And whatever way the votes are cast, it is only thru the full and fair counting of the popular vote and the abolishment of the Electorial College that insure the elected are responsive to only the electorate. Our representatives are supposed to allow the rule of the people solely, not the rule of the almighty campaign contribution.

Take a picture, because you'll rarely find me agreeing with rightists, but the rightists are correct in advocating popular vote only.

Regards from Rosie
 

samsmart

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the current system makes senators the whores of special interests.

And repealing the 17th will lead to a system that makes Senators the whores of special interests. Only the people will have even less of a chance to kick them out since they have the state legislature as a buffer.
 

TurtleDude

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And whatever way the votes are cast, it is only thru the full and fair counting of the popular vote and the abolishment of the Electorial College that insure the elected are responsive to only the electorate. Our representatives are supposed to allow the rule of the people solely, not the rule of the almighty campaign contribution.

Take a picture, because you'll rarely find me agreeing with rightists, but the rightists are correct in advocating popular vote only.

Regards from Rosie
most conservatives understand the value of the electoral college. having politicians pandering to the most populated states is not good IMHO
 

TurtleDude

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And repealing the 17th will lead to a system that makes Senators the whores of special interests. Only the people will have even less of a chance to kick them out since they have the state legislature as a buffer.

I like the fact that the congress was supposed to be directly elected and the senate by the state. I tend to believe the founders had more wisdom than those who wanted to change the nature of the balance between federal and state power.
 

samsmart

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I like the fact that the congress was supposed to be directly elected and the senate by the state. I tend to believe the founders had more wisdom than those who wanted to change the nature of the balance between federal and state power.

Well, you're wrong. The Constitution was amended because partisans in the sate legislature was ****ing up the balance between the federal and state power by using filibusters in the state senates to prevent candidates from being appointed to the Senate. Because of this, the Senate was passing bills without some states being represented.

State governments are often no better than the federal government. In fact, they're often worse because they get less scrutiny by the press. We need more functions for direct democracy in the federal government, not less. Less power to the people will lead only to more corruption, not less, as the people will have fewer recourses to get rid of it.
 

TurtleDude

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Well, you're wrong. The Constitution was amended because partisans in the sate legislature was ****ing up the balance between the federal and state power by using filibusters in the state senates to prevent candidates from being appointed to the Senate. Because of this, the Senate was passing bills without some states being represented.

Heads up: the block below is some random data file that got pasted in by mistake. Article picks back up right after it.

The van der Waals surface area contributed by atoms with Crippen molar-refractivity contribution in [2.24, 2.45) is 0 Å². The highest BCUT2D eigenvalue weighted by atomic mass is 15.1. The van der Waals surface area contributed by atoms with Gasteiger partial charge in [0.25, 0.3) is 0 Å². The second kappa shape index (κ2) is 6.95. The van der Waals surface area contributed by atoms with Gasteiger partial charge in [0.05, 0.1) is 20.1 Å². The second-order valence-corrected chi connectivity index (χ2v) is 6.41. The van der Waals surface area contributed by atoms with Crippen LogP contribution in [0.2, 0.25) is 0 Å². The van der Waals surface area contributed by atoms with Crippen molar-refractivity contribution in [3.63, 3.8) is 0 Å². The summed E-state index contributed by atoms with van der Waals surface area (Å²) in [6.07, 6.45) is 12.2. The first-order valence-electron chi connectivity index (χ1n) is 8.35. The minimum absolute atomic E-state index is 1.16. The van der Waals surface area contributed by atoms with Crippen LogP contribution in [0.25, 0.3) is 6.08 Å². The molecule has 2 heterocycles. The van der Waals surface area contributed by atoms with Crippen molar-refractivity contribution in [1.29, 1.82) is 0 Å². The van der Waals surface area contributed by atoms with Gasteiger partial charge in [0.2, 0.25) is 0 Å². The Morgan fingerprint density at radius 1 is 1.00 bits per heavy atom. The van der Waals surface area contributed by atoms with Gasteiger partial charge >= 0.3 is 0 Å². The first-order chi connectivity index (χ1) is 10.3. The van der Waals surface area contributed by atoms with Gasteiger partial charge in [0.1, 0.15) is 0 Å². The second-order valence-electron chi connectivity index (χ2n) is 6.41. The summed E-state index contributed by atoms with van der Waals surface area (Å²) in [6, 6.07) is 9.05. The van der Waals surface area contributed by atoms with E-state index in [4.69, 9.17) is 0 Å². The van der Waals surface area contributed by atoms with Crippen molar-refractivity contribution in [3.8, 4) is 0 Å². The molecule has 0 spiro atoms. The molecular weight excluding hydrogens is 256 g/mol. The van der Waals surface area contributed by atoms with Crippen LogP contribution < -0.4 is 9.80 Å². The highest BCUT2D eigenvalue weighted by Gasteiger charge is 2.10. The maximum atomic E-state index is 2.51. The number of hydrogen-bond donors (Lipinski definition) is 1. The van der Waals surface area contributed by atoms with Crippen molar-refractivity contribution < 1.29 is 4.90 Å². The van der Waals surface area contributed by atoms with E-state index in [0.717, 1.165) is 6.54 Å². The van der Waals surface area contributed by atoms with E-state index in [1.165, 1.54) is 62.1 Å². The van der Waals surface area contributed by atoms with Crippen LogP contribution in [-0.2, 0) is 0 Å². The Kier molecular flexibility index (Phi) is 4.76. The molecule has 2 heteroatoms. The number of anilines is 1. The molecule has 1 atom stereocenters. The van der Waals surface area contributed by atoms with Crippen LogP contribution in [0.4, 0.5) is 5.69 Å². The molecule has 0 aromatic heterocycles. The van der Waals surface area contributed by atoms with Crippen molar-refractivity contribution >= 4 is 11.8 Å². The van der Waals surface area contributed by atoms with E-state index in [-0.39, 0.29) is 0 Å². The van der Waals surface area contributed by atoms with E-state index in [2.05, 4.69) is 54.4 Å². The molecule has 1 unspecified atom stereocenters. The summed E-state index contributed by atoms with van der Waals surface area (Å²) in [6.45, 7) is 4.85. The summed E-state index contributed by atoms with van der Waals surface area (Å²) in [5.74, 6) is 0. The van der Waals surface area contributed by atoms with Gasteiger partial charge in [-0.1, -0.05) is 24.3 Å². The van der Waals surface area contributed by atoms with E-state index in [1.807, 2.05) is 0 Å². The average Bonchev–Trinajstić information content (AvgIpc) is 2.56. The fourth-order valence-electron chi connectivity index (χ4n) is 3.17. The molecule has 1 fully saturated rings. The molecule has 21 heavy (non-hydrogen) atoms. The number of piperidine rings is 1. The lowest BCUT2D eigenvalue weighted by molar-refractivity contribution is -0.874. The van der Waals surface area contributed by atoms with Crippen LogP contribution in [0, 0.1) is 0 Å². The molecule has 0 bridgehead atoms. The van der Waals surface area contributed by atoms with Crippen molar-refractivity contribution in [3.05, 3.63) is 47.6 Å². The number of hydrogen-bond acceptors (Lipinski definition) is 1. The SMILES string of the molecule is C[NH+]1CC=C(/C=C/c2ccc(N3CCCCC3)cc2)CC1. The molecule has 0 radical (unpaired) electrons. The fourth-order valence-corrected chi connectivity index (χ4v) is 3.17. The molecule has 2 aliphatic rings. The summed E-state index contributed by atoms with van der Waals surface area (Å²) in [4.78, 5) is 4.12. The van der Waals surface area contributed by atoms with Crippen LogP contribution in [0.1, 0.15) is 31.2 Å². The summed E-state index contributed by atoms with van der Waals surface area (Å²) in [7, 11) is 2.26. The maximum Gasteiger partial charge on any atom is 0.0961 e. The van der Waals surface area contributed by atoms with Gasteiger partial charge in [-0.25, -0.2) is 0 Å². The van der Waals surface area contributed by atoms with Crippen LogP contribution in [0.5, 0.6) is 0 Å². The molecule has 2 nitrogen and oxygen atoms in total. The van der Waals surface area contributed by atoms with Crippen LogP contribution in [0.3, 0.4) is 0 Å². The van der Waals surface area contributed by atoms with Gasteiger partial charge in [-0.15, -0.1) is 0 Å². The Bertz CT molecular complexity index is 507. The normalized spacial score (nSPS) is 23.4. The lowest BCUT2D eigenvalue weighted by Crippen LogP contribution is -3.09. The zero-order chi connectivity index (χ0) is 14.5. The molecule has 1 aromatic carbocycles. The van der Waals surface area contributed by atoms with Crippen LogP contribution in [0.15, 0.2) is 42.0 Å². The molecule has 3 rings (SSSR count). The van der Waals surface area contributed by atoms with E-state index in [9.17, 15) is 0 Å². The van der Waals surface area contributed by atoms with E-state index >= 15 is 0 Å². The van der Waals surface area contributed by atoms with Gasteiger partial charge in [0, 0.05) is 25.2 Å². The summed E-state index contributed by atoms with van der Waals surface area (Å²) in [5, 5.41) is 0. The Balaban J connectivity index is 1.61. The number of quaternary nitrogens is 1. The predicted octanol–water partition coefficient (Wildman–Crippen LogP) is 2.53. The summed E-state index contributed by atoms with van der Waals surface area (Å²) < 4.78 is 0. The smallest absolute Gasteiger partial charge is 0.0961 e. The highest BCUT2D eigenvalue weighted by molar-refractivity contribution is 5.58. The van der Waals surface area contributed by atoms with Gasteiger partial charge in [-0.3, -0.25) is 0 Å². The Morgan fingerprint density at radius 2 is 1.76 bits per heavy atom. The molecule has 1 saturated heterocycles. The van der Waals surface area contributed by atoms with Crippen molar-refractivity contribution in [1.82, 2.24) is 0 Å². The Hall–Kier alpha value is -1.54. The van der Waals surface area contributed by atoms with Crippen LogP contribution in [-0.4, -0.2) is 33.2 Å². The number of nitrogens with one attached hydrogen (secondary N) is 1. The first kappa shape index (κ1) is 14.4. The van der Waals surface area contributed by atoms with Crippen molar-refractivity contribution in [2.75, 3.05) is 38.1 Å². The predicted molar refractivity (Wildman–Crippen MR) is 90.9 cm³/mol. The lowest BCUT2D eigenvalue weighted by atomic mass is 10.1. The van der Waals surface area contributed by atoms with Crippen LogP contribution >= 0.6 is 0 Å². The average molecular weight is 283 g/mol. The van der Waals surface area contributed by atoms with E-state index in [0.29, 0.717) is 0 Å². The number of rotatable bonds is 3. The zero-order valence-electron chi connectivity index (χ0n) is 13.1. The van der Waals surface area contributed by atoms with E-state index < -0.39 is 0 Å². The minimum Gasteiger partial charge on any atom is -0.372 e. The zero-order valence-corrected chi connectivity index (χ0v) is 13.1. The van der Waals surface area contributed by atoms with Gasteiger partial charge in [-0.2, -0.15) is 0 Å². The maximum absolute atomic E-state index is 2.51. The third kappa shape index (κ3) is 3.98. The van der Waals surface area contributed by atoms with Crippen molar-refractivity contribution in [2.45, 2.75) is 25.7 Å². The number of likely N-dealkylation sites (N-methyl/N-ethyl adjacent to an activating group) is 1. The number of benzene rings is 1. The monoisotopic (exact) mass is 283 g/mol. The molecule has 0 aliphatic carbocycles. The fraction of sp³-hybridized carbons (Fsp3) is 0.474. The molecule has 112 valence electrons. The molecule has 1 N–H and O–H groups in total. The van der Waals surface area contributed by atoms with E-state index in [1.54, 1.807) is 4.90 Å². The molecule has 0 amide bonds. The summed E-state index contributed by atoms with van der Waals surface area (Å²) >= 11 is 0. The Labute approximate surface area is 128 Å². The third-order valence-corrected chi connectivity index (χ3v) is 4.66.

State governments are often no better than the federal government. In fact, they're often worse because they get less scrutiny by the press. We need more functions for direct democracy in the federal government, not less. Less power to the people will lead only to more corruption, not less, as the people will have fewer recourses to get rid of it.

I am wrong-LOL your opinion does not trump my opinion. and the reason for that does not overcome the reason for the original system

try again.

we need less direct democracy. right now we have way too much representation without taxation. people with no skin in the game have way too much say.
 

samsmart

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I am wrong-LOL your opinion does not trump my opinion. and the reason for that does not overcome the reason for the original system

try again.

we need less direct democracy. right now we have way too much representation without taxation. people with no skin in the game have way too much say.

My opinion is not opinion. Everything I said was fact. There was a reason why the 17th Amendment was passed. It was because the way it was being done before then was causing ineffectual governing. The people got tired of it and they made changes to the Constitution to address it. It now works better - Senators get elected despite the partisan obstructionism of state legislatures. Now you can ignore that or dismiss that if you want, but the point still stands.
 

TurtleDude

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My opinion is not opinion. Everything I said was fact. There was a reason why the 17th Amendment was passed. It was because the way it was being done before then was causing ineffectual governing. The people got tired of it and they made changes to the Constitution to address it. It now works better - Senators get elected despite the partisan obstructionism of state legislatures. Now you can ignore that or dismiss that if you want, but the point still stands.

my opinion is not opinion? OK

and while you may be right about why it was passed that doesn't mean I need to agree to it or I cannot point out that it has caused more problems than it fixed-same with the 16th amendment.

I doubt most people understood things. I also note that if people could have seen what has happened in the 100 or so years that it was passed (same with the 16th) they would never had allowed this nonsense to take place. same with the social security ponzi scheme.
 

FluffyNinja

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And whatever way the votes are cast, it is only thru the full and fair counting of the popular vote and the abolishment of the Electorial College that insure the elected are responsive to only the electorate. Our representatives are supposed to allow the rule of the people solely, not the rule of the almighty campaign contribution.

Take a picture, because you'll rarely find me agreeing with rightists, but the rightists are correct in advocating popular vote only.

Regards from Rosie

Sounds to me like someone is still a little bitter about the Al Gore 2000 election debocle, LOL.